As a B Corp. founding member, UncommonGoods pays its workers more than 70% above the federal minimum wage.

Big name retailers are also hoping to lift traffic and sales through socially responsible initiatives that allow their customers to give back while they shop.

Target recently partnered with clothing brand Toms to offer a selection of men's and women's shoes and apparel in stores and online. For each item purchased from the Toms collection at Target through March 12, Target will donate the monetary equivalent to either a week of meals, a blanket or a pair of shoes to those in need.

"Our partnership with Toms is the perfect marriage of both brands' core valuesgreat design that is accessible to all and a commitment to giving back," said Target spokeswoman Jessica Carlson. "Our partnership makes it easy for fans of Target and Toms to share in the joy of giving back this holiday season."

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Carlson added that consumers are increasingly looking for ways to benefit communities through their purchases, particularly during the holidays, and the Toms' collaboration was just one of at least four other similar partnerships that have donated well over $30 million to schools and students in need since 2012, in addition to the 5 percent of profits Target donates to the communities it serves, which amounts to roughly $4 million each week.

For its role in giving back, UncommonGoods rolled out its "Better to Give" program for customers in 2001. The program offers consumers a choice of four charities to contribute $1 of the company's profits to at checkout. Even though it's difficult to measure whether such a program results in repeat purchases, Bolotsky is certain it resonates with customers.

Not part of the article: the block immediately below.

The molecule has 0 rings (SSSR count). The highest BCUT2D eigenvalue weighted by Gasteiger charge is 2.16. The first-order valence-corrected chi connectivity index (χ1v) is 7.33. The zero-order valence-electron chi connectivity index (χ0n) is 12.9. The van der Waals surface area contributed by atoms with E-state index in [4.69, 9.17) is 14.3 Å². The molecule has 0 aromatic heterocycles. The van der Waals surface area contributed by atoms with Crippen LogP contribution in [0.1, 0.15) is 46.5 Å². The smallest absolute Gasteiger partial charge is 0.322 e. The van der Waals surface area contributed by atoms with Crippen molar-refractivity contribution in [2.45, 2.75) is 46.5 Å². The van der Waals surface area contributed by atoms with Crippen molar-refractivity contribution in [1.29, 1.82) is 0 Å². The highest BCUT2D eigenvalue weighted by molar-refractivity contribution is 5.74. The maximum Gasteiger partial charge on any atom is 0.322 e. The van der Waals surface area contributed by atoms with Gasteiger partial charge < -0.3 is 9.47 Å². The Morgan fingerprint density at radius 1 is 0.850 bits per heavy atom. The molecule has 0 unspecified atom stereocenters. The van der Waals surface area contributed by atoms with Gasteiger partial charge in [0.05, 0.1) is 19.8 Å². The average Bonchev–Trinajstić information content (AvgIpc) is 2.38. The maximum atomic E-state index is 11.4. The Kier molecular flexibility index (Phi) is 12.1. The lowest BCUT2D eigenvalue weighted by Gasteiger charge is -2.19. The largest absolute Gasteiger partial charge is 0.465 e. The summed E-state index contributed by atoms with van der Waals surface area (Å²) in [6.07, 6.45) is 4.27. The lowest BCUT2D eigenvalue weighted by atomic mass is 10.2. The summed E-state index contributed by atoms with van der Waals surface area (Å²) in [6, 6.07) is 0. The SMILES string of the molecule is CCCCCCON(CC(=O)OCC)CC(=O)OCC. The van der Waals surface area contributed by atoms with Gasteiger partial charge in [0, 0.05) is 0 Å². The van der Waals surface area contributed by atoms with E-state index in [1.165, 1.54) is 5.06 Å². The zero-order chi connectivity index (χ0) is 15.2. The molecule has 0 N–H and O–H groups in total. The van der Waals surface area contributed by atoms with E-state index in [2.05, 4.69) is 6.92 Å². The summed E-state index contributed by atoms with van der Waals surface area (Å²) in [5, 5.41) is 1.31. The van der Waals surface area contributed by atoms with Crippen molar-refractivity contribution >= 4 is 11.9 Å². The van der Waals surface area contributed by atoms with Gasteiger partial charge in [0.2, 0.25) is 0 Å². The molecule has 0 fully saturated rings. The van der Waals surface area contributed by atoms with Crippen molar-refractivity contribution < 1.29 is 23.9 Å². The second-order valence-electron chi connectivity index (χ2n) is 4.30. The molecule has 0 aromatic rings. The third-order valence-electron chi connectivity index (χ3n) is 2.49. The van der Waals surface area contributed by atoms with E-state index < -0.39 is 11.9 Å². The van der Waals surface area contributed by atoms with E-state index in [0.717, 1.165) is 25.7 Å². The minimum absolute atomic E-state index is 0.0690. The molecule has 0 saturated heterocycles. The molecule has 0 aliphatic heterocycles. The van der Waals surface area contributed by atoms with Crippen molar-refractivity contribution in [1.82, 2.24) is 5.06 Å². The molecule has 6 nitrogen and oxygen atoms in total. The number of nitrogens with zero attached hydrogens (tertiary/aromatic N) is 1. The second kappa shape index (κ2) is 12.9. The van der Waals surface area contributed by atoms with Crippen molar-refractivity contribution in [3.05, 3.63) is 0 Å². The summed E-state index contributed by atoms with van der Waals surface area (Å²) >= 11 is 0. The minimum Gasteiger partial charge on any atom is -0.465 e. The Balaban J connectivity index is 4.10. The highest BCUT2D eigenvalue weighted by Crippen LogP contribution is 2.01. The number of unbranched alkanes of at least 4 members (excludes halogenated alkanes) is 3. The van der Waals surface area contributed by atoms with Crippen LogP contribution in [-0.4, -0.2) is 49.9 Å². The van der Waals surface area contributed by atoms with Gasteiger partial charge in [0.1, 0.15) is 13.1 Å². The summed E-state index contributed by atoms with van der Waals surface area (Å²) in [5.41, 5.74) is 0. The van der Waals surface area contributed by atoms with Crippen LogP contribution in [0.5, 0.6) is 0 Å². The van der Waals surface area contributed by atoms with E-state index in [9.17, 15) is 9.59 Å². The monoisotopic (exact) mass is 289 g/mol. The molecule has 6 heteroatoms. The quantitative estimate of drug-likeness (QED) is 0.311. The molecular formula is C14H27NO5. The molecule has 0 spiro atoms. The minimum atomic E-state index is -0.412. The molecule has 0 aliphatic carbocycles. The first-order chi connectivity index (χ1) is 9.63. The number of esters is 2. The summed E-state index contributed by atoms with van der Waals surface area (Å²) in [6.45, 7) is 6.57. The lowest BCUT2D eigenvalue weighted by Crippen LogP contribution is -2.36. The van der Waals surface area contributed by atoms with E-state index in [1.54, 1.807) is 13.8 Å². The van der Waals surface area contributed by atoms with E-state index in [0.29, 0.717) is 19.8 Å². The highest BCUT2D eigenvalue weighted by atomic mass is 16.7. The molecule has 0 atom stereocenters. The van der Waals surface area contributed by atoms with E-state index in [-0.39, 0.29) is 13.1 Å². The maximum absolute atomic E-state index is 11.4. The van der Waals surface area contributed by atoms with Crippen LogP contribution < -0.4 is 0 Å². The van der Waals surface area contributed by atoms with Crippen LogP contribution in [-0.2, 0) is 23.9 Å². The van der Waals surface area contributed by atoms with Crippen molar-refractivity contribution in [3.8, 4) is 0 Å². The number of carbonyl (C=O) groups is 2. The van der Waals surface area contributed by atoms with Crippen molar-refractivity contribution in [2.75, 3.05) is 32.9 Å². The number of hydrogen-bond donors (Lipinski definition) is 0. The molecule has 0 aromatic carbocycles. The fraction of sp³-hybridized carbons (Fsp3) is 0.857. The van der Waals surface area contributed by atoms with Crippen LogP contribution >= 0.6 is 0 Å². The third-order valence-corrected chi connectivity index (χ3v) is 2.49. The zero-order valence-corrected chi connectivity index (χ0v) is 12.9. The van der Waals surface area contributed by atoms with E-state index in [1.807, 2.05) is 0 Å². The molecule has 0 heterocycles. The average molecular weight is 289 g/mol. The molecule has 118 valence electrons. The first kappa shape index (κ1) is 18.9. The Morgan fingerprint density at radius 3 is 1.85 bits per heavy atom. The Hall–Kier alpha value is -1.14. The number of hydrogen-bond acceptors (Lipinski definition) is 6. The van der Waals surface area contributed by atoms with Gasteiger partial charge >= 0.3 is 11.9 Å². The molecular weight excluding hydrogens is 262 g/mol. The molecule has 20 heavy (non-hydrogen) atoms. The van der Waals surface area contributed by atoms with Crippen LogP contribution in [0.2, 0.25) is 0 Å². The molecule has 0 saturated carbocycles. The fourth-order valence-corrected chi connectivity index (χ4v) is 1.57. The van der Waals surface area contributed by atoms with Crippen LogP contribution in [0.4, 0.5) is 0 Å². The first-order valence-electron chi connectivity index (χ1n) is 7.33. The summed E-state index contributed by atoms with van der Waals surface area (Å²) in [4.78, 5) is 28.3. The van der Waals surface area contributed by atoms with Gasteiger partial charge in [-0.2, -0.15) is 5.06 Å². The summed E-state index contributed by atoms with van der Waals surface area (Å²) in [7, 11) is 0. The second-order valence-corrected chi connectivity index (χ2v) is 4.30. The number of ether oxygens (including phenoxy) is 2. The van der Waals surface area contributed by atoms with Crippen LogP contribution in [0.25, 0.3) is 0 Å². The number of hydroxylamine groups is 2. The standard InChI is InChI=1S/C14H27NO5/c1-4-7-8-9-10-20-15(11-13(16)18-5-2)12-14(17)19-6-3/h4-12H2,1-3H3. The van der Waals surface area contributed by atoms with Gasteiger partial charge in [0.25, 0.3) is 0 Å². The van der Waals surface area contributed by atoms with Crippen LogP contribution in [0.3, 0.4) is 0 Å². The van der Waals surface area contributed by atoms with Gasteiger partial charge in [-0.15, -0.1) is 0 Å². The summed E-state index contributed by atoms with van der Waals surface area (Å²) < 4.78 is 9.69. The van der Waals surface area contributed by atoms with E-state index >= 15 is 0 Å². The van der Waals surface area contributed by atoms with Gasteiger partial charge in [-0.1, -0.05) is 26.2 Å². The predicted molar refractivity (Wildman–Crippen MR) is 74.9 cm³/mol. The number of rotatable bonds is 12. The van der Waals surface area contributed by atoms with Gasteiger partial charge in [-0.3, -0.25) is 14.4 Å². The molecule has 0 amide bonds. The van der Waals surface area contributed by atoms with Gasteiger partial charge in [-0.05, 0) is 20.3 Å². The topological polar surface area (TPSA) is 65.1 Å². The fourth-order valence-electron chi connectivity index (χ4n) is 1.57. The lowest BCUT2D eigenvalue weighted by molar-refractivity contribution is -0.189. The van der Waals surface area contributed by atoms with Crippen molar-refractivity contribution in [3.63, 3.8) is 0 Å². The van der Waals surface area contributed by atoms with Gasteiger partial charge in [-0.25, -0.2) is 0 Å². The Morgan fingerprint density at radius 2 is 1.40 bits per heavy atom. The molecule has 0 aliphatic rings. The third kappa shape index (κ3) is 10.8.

"We get a lot of positive feedback from customers, and many of them say, 'Hey, I'm going to come back and shop with you because of that,'" said Bolotsky.

As a result, the company has given more than $1 million to charity since the program started.

Purchase with a purpose

Other retailers are following suit, giving consumers the option to choose a local charity through Sparo, an early stage technology company that helps merchants embed a Sparo button on their website that allows shoppers to choose a charity and contribution amount they want the merchant to donate from their purchase at the time of checkout.

As a start-up, the number of retailers Sparo currently works with is small, but founder and CEO Rob Sobhani said the goal is to give big.

"The vision of Sparo is to create a movement where every purchase online and offline becomes a charitable event—where every purchase has a purpose," said Sobhani.

Sobhani also says the charitable giving function can help retailers with a much needed boost to conversion rates from traffic to sales, citing one retail partner, Citron Clothing, who saw sales increase as much as 40 percent in some months after its charitable giving function was enabled.

But for Bolotsky and UncommonGoods, there are other reasons to be socially responsible and to employ sustainable business practices.

"It's very hard to measure what impact our commitment to sustainability has in terms of repeat customer/customer loyalty—that's not why we do it. We do it because we believe in it. It's the right thing to do," he said.